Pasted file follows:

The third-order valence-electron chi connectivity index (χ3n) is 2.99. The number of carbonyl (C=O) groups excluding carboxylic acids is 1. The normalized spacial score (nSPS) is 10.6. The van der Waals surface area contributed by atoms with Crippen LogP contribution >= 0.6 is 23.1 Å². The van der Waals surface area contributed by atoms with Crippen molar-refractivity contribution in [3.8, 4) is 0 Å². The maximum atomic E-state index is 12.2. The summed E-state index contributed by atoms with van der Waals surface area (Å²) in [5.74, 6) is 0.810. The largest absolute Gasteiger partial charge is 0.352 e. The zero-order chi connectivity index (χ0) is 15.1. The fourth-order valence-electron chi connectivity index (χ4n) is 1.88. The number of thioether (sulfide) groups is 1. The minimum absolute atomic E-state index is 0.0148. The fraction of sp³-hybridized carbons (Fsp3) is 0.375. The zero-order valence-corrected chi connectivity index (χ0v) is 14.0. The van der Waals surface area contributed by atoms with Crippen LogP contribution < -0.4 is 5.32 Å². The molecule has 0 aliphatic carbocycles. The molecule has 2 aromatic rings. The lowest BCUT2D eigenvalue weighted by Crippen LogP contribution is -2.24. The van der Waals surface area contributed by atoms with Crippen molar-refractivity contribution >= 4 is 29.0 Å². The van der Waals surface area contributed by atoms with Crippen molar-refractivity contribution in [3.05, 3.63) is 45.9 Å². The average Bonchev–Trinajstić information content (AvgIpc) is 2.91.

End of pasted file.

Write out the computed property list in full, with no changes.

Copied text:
The third-order valence-electron chi connectivity index (χ3n) is 2.99. The number of carbonyl (C=O) groups excluding carboxylic acids is 1. The normalized spacial score (nSPS) is 10.6. The van der Waals surface area contributed by atoms with Crippen LogP contribution >= 0.6 is 23.1 Å². The van der Waals surface area contributed by atoms with Crippen molar-refractivity contribution in [3.8, 4) is 0 Å². The maximum atomic E-state index is 12.2. The summed E-state index contributed by atoms with van der Waals surface area (Å²) in [5.74, 6) is 0.810. The largest absolute Gasteiger partial charge is 0.352 e. The zero-order chi connectivity index (χ0) is 15.1. The fourth-order valence-electron chi connectivity index (χ4n) is 1.88. The number of thioether (sulfide) groups is 1. The minimum absolute atomic E-state index is 0.0148. The fraction of sp³-hybridized carbons (Fsp3) is 0.375. The zero-order valence-corrected chi connectivity index (χ0v) is 14.0. The van der Waals surface area contributed by atoms with Crippen LogP contribution < -0.4 is 5.32 Å². The molecule has 0 aliphatic carbocycles. The molecule has 2 aromatic rings. The lowest BCUT2D eigenvalue weighted by Crippen LogP contribution is -2.24. The van der Waals surface area contributed by atoms with Crippen molar-refractivity contribution >= 4 is 29.0 Å². The van der Waals surface area contributed by atoms with Crippen molar-refractivity contribution in [3.05, 3.63) is 45.9 Å². The average Bonchev–Trinajstić information content (AvgIpc) is 2.91.